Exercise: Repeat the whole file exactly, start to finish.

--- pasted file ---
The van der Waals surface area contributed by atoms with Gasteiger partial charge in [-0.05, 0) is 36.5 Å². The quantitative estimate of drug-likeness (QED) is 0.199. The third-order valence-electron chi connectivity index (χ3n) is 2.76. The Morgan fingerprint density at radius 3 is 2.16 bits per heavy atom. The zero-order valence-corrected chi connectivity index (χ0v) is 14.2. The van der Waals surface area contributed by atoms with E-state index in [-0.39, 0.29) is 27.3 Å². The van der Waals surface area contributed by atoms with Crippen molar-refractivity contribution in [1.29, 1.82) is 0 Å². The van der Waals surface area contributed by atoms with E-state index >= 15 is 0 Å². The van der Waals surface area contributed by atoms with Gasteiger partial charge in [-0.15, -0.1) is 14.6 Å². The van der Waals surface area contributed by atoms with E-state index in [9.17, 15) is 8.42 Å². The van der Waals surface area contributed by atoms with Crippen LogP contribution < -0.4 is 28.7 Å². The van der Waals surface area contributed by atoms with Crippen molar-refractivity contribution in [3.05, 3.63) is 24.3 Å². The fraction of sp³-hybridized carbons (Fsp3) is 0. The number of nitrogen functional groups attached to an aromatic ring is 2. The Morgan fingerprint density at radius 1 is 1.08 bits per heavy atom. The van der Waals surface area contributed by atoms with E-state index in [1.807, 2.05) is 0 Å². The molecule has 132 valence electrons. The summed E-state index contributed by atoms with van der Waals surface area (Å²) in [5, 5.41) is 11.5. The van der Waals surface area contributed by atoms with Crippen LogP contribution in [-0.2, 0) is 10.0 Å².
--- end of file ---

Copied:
The van der Waals surface area contributed by atoms with Gasteiger partial charge in [-0.05, 0) is 36.5 Å². The quantitative estimate of drug-likeness (QED) is 0.199. The third-order valence-electron chi connectivity index (χ3n) is 2.76. The Morgan fingerprint density at radius 3 is 2.16 bits per heavy atom. The zero-order valence-corrected chi connectivity index (χ0v) is 14.2. The van der Waals surface area contributed by atoms with E-state index in [-0.39, 0.29) is 27.3 Å². The van der Waals surface area contributed by atoms with Crippen molar-refractivity contribution in [1.29, 1.82) is 0 Å². The van der Waals surface area contributed by atoms with E-state index >= 15 is 0 Å². The van der Waals surface area contributed by atoms with Gasteiger partial charge in [-0.15, -0.1) is 14.6 Å². The van der Waals surface area contributed by atoms with E-state index in [9.17, 15) is 8.42 Å². The van der Waals surface area contributed by atoms with Crippen LogP contribution < -0.4 is 28.7 Å². The van der Waals surface area contributed by atoms with Crippen molar-refractivity contribution in [3.05, 3.63) is 24.3 Å². The fraction of sp³-hybridized carbons (Fsp3) is 0. The number of nitrogen functional groups attached to an aromatic ring is 2. The Morgan fingerprint density at radius 1 is 1.08 bits per heavy atom. The van der Waals surface area contributed by atoms with E-state index in [1.807, 2.05) is 0 Å². The molecule has 132 valence electrons. The summed E-state index contributed by atoms with van der Waals surface area (Å²) in [5, 5.41) is 11.5. The van der Waals surface area contributed by atoms with Crippen LogP contribution in [-0.2, 0) is 10.0 Å².